I was listening to one of my favorite songs today and and it led me to thinking about the struggles so many of us tend to have. So I decided to use it as inspiration to write. One of the lines is “her daddy had dreams but he drank them away”. I thought about my father and wondered if he had dreams that got lost somewhere in life. Whether from drinking or something else. If you're interested, the song is She Said by Collective Soul https://www.youtube.com/watch?v=DXi9PwuDABc (not my favorite version, but couldn't find a better one).
My initial reaction, based on my experience with, and what I know about my father, was he probably didn’t really have a dream. I think that’s sad. I thought about my own dreams growing up. My first inclination was that I never really had dreams either.
I quickly realized I’ve always had dreams, as I’m sure my dad did, but couldn’t/wouldn’t acknowledge them to myself or anyone else.
I’m guessing more than a few of you can relate to the idea of not allowing yourself to dream because you think it could never happen, for whatever reason. Or maybe you just never shared the dream with anyone because you might be embarrassed or ashamed for having the dream and maybe it would be confirmed that you shouldn’t even bother by their indifferent or dismissive response, or maybe even agreeing with you that it would be too difficult. Like my community college advisor saying to me before I even started classes “you know you will have to go to medical school to do that, right?” Well, that was then end of that idea.
I remember being a child and having occasional thoughts about something I thought would be nice to try, experience, create. Then immediately my core belief of unworthy would squash the thought with “who are you kidding” or “you could never do that, give it up”.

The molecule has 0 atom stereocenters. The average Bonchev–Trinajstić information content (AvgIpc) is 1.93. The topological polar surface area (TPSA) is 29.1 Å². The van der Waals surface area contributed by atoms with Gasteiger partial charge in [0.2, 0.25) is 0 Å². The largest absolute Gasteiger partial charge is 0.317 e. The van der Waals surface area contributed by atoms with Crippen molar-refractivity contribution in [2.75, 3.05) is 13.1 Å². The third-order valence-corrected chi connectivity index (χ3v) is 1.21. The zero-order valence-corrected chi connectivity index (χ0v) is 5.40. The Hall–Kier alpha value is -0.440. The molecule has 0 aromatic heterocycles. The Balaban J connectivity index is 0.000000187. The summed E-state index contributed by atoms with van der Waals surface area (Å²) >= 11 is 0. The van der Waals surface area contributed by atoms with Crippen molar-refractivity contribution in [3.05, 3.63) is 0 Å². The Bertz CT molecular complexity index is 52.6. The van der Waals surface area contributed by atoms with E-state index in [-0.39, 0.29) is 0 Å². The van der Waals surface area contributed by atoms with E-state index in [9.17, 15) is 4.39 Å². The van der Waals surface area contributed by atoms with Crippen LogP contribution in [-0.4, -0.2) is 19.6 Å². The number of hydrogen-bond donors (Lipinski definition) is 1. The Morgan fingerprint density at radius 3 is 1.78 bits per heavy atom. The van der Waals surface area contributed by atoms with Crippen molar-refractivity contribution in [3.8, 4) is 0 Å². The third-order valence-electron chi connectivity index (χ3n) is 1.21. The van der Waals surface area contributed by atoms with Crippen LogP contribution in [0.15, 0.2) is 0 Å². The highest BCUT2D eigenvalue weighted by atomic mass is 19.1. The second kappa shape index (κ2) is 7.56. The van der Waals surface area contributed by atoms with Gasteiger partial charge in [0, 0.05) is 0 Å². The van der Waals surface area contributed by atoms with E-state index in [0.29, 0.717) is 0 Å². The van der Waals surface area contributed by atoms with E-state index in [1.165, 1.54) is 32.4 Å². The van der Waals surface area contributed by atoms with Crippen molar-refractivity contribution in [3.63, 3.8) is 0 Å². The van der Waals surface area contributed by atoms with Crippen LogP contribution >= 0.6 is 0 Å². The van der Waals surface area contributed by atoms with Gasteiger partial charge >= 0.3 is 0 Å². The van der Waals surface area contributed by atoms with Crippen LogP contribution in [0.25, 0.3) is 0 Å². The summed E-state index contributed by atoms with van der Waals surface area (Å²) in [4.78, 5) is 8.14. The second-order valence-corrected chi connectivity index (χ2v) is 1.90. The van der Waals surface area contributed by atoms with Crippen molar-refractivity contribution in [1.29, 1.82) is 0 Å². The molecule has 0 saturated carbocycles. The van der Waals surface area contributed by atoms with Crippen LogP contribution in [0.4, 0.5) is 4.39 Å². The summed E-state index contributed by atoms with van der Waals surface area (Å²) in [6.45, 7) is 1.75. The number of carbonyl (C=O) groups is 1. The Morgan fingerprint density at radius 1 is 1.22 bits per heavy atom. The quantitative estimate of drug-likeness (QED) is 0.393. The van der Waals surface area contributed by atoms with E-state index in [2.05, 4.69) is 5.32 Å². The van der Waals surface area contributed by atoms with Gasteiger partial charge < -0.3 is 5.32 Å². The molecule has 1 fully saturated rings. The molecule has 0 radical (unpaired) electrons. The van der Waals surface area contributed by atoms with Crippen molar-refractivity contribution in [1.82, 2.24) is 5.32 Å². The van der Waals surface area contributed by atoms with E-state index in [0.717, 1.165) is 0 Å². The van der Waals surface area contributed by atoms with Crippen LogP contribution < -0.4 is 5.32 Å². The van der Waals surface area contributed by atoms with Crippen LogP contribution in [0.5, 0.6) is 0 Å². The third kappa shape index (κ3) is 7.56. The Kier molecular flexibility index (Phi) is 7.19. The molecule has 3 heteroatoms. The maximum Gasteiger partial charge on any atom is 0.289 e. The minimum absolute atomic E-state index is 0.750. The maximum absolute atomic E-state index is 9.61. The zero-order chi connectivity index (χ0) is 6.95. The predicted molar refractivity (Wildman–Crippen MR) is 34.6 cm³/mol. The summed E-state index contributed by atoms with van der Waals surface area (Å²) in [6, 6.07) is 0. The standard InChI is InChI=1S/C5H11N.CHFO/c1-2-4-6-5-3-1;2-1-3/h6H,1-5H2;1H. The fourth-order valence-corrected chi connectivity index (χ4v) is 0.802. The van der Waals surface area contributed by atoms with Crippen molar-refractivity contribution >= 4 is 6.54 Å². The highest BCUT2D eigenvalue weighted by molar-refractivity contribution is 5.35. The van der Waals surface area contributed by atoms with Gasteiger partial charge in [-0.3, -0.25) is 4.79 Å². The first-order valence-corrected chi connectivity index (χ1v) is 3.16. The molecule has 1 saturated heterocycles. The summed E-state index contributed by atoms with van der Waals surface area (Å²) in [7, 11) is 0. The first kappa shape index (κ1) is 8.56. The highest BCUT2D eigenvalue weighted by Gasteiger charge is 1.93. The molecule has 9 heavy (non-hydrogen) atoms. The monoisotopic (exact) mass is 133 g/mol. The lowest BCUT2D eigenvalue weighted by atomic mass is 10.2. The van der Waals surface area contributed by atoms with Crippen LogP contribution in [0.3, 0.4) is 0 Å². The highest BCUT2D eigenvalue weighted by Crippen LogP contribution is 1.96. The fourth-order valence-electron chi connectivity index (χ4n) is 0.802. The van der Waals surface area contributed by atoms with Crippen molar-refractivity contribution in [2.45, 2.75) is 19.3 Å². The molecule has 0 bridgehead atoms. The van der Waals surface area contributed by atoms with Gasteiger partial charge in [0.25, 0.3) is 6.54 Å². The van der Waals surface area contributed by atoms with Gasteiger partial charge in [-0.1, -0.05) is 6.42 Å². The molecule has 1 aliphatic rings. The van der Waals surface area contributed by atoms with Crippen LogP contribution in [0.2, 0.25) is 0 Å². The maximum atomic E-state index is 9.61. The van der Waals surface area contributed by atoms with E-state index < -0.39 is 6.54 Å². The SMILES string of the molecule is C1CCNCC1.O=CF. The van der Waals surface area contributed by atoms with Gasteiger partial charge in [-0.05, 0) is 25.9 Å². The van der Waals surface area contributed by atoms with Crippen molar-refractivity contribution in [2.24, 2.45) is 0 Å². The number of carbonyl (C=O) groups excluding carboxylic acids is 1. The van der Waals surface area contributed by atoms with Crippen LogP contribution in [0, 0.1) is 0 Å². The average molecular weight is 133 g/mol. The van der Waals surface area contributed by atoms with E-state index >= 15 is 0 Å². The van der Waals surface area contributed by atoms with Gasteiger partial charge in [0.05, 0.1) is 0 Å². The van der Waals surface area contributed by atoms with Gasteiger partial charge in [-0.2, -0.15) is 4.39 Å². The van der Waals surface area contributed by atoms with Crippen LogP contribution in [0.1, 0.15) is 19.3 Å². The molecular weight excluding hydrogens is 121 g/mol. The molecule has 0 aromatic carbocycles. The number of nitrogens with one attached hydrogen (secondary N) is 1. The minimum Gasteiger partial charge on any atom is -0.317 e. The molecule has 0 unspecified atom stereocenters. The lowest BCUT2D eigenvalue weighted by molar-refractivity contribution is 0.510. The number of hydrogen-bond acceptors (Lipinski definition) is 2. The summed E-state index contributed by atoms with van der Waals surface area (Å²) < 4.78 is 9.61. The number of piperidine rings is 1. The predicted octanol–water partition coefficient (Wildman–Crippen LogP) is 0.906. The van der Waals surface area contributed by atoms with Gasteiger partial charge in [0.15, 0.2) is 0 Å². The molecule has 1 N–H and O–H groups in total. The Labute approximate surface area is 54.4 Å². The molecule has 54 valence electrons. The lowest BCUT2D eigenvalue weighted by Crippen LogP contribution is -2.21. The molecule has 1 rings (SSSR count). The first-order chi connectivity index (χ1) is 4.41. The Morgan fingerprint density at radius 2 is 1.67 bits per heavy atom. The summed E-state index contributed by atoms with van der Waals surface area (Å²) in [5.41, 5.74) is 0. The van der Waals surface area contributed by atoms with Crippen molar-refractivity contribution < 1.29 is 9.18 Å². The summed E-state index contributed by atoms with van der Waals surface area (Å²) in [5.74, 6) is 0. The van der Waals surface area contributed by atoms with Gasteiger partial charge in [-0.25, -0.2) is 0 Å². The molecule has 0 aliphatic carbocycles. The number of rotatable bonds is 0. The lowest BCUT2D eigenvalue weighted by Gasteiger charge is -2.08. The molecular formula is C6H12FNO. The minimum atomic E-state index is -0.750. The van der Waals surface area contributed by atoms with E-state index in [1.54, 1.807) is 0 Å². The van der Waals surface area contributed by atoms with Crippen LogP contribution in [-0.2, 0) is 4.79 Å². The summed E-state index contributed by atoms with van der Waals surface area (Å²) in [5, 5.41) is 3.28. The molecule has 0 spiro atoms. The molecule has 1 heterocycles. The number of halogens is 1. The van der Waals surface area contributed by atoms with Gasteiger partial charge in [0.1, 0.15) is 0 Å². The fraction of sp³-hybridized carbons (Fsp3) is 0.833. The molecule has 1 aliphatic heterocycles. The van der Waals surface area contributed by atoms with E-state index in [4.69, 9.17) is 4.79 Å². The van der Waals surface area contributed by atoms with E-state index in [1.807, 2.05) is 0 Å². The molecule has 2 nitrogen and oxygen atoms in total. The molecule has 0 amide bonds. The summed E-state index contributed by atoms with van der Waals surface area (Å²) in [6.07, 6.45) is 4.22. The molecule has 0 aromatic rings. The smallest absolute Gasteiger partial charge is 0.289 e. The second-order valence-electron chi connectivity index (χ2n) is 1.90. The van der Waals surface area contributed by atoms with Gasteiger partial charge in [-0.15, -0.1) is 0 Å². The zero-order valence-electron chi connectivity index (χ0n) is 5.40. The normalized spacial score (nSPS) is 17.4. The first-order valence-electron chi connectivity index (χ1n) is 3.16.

I told myself I didn’t have dreams. There was nothing I really wanted to do, experience, or create. I didn’t know it at the time, but this was to protect myself from experiencing a sense of longing, sadness, etc. that comes with hopelessness. If I didn’t want it, I couldn’t be upset or disappointed about not having it.
Over the years I’ve realized that without dreams hope cannot survive. We all have dreams, whether we acknowledge them to ourselves or not. Some realistic. Some a little more lofty.
Whatever your dreams are, dream it! If you shut down those desires you will never be able to experience them. Unless it just falls in your lap, which is pretty unlikely to happen 😉 .
I know it can be scary. I still sometimes have difficulty allowing myself to dream big. But, because I’ve allowed myself to imagine the possibility of things I once thought were impossible, I am living a life I never would have been able to dream of as a child, or even a young adult.
It’s not because my life is perfect, though most days I feel like it couldn’t be much better. It’s that instead of feeling fear in those moments when a dream or desire shows up, I allow it, which allows me to have some pretty incredible experiences, meet some amazing people, and learn that I am worthy of my dreams.
Did you relate to the idea of not allowing yourself to dream? What fears hold you back from acknowledging or going after them? What would you try if you knew you could not fail?